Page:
Located a short distance north of Boston, CAST is a nonprofit education research and development organization that works to expand learning opportunities for all individuals through Universal Design for Learning.

Center for Parent Information and Resources

The Center for Parent Information and Resources (CPIR) serves as a central resource of information and products to the community of Parent Training Information (PTI) Centers and the Community Parent Resource Centers (CPRCs), so that they can focus their efforts on serving families of children with disabilities.

Council for Exceptional Children (CEC)

The Council for Exceptional Children is a professional association of educators dedicated to advancing the success of children with exceptionalities. We accomplish our mission through advocacy, standards, and professional development.

Council of Schools for the Blind (COSB)

The Council of Schools and Services for the Blind is a consortium of specialized schools in Canada and the United States whose major goal is improving the quality of services to children who are blind and visually impaired.

DAISY Consortium

The DAISY Consortium is a global Consortium of organizations working towards equal access to information and knowledge regardless of disability.

Duxbury Systems, Inc.

Manufactures and distributes software for translating print to braille in over 30 languages.

Education Service Center (ESC), Region 20, Braille Services

Education Service Center, Region 20 assists businesses and other agencies in complying with Americans with Disabilities Act (ADA) requirements to assist visually impaired clients. For information on services or pricing, please contact directly.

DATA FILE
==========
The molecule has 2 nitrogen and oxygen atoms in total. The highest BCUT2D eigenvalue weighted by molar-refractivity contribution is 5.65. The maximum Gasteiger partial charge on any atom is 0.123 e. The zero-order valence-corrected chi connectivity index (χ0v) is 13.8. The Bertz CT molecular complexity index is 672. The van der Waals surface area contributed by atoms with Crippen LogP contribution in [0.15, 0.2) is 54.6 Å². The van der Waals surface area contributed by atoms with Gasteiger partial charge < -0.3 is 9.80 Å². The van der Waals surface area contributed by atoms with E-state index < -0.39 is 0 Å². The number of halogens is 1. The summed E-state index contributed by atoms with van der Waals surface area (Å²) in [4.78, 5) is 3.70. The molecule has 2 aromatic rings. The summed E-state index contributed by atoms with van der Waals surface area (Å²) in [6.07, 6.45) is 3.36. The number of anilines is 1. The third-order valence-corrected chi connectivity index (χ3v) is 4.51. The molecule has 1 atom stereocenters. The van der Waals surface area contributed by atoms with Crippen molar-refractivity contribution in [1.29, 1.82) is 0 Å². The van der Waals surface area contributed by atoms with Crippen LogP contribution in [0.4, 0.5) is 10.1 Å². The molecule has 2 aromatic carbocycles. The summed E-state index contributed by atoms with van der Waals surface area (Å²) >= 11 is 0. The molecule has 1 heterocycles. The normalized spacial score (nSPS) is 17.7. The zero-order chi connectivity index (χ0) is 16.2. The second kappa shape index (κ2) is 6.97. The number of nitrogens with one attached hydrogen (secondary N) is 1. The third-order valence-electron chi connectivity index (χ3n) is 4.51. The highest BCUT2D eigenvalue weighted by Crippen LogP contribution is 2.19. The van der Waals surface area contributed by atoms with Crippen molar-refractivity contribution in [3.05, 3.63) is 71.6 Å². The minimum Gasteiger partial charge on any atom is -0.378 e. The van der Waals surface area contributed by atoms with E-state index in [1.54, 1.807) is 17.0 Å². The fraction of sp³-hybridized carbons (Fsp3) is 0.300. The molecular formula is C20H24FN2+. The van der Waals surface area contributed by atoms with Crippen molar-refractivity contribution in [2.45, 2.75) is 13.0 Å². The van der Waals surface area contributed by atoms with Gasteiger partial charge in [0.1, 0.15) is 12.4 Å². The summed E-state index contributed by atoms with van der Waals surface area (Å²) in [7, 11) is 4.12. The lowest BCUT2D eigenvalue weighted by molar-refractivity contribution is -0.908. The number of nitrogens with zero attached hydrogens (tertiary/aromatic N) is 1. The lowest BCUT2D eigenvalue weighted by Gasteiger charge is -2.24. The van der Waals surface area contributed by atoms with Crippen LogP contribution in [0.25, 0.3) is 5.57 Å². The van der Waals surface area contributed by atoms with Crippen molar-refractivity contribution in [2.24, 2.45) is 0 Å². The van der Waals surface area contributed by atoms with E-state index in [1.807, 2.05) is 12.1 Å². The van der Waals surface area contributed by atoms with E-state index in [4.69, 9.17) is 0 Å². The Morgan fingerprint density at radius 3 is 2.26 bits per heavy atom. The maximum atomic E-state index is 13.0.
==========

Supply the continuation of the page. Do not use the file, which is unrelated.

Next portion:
Hadley Institute for the Blind and Visually Impaired

The mission of Hadley Institute for the Blind and Visually Impaired is to promote independent living through lifelong, distance education programs for individuals who are blind or visually impaired, their families and blindness service providers.

Homeschooling Special Needs Children

Provides information on homeschooling special needs children.

The Internet Public Library

A public service organization providing library service to Internet users.

Instructional Resource Centers for the Blind and Visually Impaired

Instructional Resource Centers for the Blind and Visually Impaired (IRCBVI) are nonprofit organizations or governmental agencies that have a primary mission to provide specialized services relating to training, education, or adaptive reading or information access needs of blind or other persons with disabilities in local school districts or special school settings. These Centers and their respective representatives are considered authorized entities by the American Printing House for the Blind (APH) for the production and delivery of textbooks and instructional materials to students who are blind or have low vision.

The Institute for Families

The Institute for Families refers parents and physicians to organizations specializing in meeting the needs of children with specific visual problems. Their staff can help locate appropriate infant care programs, school settings, learning aids, and much more. In addition, they write and publish journal articles, booklets, and newsletters for families and health care professionals.

Junior Blind of America

Junior Blind of America offers specialized services for thousands of infants, children, teens and adults at no cost to families. Through programs that offer early intervention, education, recreation, mental health, residential treatment and rehabilitation services, our students learn essential skills to help them maximize their potential and achieve their goals.

Learning Ally

Mission: To promote personal achievement when access and reading are barriers to learning by advancing the use of accessible and effective educational solutions

Library of Congress National Library Service for the Blind and Physically Handicapped (NLS)

Through a national network of cooperating libraries, NLS administers a free library program of braille and audio materials circulated to eligible borrowers in the United States by postage-free mail.

The Low Vision Gateway

The Low Vision Gateway to the Internet is your starting point  to the world's resources for vision loss, vision-impairment, blindness, low vision aids and low vision rehabilitation services.